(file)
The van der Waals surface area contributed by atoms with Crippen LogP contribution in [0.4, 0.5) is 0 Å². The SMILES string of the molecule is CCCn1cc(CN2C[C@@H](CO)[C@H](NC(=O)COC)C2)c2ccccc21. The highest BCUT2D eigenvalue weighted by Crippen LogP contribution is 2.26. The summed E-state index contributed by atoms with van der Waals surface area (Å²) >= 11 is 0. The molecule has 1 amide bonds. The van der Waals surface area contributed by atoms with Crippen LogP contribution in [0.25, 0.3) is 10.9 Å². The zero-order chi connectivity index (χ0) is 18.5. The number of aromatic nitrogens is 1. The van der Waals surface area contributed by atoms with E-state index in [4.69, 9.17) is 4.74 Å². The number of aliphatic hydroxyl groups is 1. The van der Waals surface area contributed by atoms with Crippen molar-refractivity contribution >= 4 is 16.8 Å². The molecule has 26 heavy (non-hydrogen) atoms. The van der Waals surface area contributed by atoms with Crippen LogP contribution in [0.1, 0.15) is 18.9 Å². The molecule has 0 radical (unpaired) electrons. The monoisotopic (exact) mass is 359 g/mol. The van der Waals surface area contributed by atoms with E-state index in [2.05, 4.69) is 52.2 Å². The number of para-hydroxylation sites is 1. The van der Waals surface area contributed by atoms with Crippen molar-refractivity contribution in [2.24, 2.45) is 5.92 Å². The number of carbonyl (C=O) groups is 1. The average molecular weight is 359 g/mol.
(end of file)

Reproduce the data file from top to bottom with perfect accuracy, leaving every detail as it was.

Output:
The van der Waals surface area contributed by atoms with Crippen LogP contribution in [0.4, 0.5) is 0 Å². The SMILES string of the molecule is CCCn1cc(CN2C[C@@H](CO)[C@H](NC(=O)COC)C2)c2ccccc21. The highest BCUT2D eigenvalue weighted by Crippen LogP contribution is 2.26. The summed E-state index contributed by atoms with van der Waals surface area (Å²) >= 11 is 0. The molecule has 1 amide bonds. The van der Waals surface area contributed by atoms with Crippen LogP contribution in [0.25, 0.3) is 10.9 Å². The zero-order chi connectivity index (χ0) is 18.5. The number of aromatic nitrogens is 1. The van der Waals surface area contributed by atoms with E-state index in [4.69, 9.17) is 4.74 Å². The number of aliphatic hydroxyl groups is 1. The van der Waals surface area contributed by atoms with Crippen molar-refractivity contribution >= 4 is 16.8 Å². The molecule has 26 heavy (non-hydrogen) atoms. The van der Waals surface area contributed by atoms with Crippen LogP contribution in [0.1, 0.15) is 18.9 Å². The molecule has 0 radical (unpaired) electrons. The monoisotopic (exact) mass is 359 g/mol. The van der Waals surface area contributed by atoms with E-state index in [2.05, 4.69) is 52.2 Å². The number of para-hydroxylation sites is 1. The van der Waals surface area contributed by atoms with Crippen molar-refractivity contribution in [2.24, 2.45) is 5.92 Å². The number of carbonyl (C=O) groups is 1. The average molecular weight is 359 g/mol.